While working on The Dream List today, I got thinking about everything writing a book has taught me. Sure, I’ve improved my writing craft and learned how to tell a story over an entire novel, but I’ve also learned more than that. So, here they are-
1. Writing a book is hard!
Extremely hard, but ultimately the most rewarding thing I’ve ever done. There have been times where I’ve had absolutely no idea how to proceed with the story but I’ve come through them and the story is ultimately better for it. Anyone who says writing a book is easy isn’t doing it right! I think it has to be difficult because the pay-off is much better when you know there have been bumps along the way.
2. You will edit. A lot.
Before starting The Dream List, I thought the mountain of editing required to make a novel perfect was an urban myth designed to scare aspiring writers! How wrong I was! During my frequent read-throughs, I found myself looking at it a lot differently than when I was writing it. I got an imaginary red pen out and ended up culling swathes of what I thought was lovely prose because it didn’t enhance the story in any way. It made for nice reading but it jarred with prose that actually progressed the plot. I must admit, I had a little cry when cutting one of my favourite paragraphs out! I changed dialogue when it didn’t fit, changed the plot direction several times and cut out dozens of minor characters. You will too- but that’s okay. Yes you may love George’s Auntie Muriel but if she doesn’t serve any purpose in the story, she needs to go.
3. Promoting is as important as writing.
Without my blog and Twitter account, nobody except my family and friends would know about The Dream List! Putting the word out about your book is definitely as important as writing one. I’ve gained so many more followers through my tweets and blog posts. It’s a good practice to get into for if you eventually get a book deal; you’ll have to do lots of promotional work before and after your book hits the shelves.
4. A novel in one draft? Keep dreaming!
OK, confession time. I used to think I could write The Dream List in one draft! Naive, I know, but I’ve since learned that one draft just won’t cut it. I actually have the first draft of the story and it makes me genuinely cringe inside! If I’d kept going with it, I’d have a very different story to the one I have now. And it would almost certainly not be better! I’m currently on draft 4 and have got further with it than with any other previous draft.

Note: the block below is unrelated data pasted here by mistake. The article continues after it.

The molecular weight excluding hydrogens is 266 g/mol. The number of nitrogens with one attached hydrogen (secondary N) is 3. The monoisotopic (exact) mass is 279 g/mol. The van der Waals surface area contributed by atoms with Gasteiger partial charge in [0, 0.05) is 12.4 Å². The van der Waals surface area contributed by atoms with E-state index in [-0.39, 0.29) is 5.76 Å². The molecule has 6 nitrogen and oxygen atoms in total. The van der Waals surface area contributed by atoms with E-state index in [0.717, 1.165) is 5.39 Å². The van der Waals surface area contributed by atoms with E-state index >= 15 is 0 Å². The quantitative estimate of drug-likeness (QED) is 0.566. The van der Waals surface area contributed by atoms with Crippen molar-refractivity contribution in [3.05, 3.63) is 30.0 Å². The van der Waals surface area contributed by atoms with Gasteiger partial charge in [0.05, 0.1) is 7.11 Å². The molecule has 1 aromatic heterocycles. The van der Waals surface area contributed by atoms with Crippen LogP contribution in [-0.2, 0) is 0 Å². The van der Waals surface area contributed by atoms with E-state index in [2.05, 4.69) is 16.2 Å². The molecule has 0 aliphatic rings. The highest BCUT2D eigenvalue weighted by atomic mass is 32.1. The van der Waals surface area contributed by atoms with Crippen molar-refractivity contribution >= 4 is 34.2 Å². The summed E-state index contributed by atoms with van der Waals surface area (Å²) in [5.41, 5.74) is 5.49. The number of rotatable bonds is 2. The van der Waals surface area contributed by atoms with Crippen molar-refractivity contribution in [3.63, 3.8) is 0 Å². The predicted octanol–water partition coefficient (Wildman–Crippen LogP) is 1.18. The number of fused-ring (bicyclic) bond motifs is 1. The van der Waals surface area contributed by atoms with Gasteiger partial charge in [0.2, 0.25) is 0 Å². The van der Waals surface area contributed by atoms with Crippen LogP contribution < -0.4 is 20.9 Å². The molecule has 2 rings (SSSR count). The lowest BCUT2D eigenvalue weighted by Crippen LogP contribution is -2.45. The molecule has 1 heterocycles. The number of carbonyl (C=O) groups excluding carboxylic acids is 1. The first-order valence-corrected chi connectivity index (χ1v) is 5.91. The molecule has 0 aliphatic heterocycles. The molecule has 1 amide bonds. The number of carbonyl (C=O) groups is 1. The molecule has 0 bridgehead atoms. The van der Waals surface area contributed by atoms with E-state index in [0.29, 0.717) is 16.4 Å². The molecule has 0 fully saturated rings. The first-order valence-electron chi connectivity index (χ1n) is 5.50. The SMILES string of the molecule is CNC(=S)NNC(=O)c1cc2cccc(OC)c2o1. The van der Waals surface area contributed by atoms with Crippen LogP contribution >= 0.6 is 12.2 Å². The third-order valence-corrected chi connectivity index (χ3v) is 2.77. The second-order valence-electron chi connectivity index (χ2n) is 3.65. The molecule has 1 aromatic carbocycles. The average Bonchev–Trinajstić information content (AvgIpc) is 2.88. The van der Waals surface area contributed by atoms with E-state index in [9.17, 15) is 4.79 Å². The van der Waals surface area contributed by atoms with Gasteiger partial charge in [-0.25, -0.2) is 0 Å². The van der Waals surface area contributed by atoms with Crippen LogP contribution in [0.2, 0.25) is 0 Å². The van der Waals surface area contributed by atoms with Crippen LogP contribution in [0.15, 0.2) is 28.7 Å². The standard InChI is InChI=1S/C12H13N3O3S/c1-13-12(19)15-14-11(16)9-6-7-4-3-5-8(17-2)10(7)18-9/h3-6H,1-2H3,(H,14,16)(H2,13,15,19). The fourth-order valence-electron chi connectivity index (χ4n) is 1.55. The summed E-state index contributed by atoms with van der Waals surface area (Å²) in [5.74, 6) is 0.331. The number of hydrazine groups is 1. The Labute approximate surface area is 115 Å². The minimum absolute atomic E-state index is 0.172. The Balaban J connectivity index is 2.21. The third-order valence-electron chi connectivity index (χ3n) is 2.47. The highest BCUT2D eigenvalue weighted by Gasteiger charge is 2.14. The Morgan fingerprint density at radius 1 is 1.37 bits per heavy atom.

5. Twitter is my best friend- and best marketing tool
This kind of goes back to what I was saying about promotional work. I’ve tweeted about my writing journey pretty much since I started and have met loads of like-minded people as a result. The support I’ve had when I’ve been banging my head against a metaphorical brick wall has been invaluable. Twitter is a great thing to be involved in; both for marketing and personal purposes. There are loads of aspiring writers keen to connect with like-minded people (myself included!) and they are more than happy to provide advice/support. It’s also a great way to discover some amazing talent. Can’t Live Without by the lovely Joanne Phillips is one of my favourite books. I discovered it after she began following me on Twitter.
6. Never give up. Ever.
You WILL get there. Some sections can be an absolute nightmare to write and, if you find yourself going completely nuts, take a step back and relax. Walk the dog (if you have one), have a cup of tea or watch some truly crap TV (the good kind like Come Dine With Me or Four in a Bed) then go back to it later. I often find my best ideas come when I’m taking Dixie, my Westie, for a walk or having a relaxing bath. I found the New Year’s Eve scene in The Dream List SO hard to write, so I left it for a few days then went back to it. It’s changed around five times now and I’m finally happy with it.
7. Live your dreams
Since I’ve been writing about a girl who’s a similar age to myself going out and living her dreams, it’s made me realise the importance of living mine. I’ve had the burning desire to write for as long as I can remember and I’m going for it to make it happen. No matter what your dreams are, you can make them happen. All it takes is a little determination, faith in yourself and a little luck too.
My writing journey has taught me so much already and I’m sure I have a lot more learn as I continue it. What have you guys learnt since you started writing?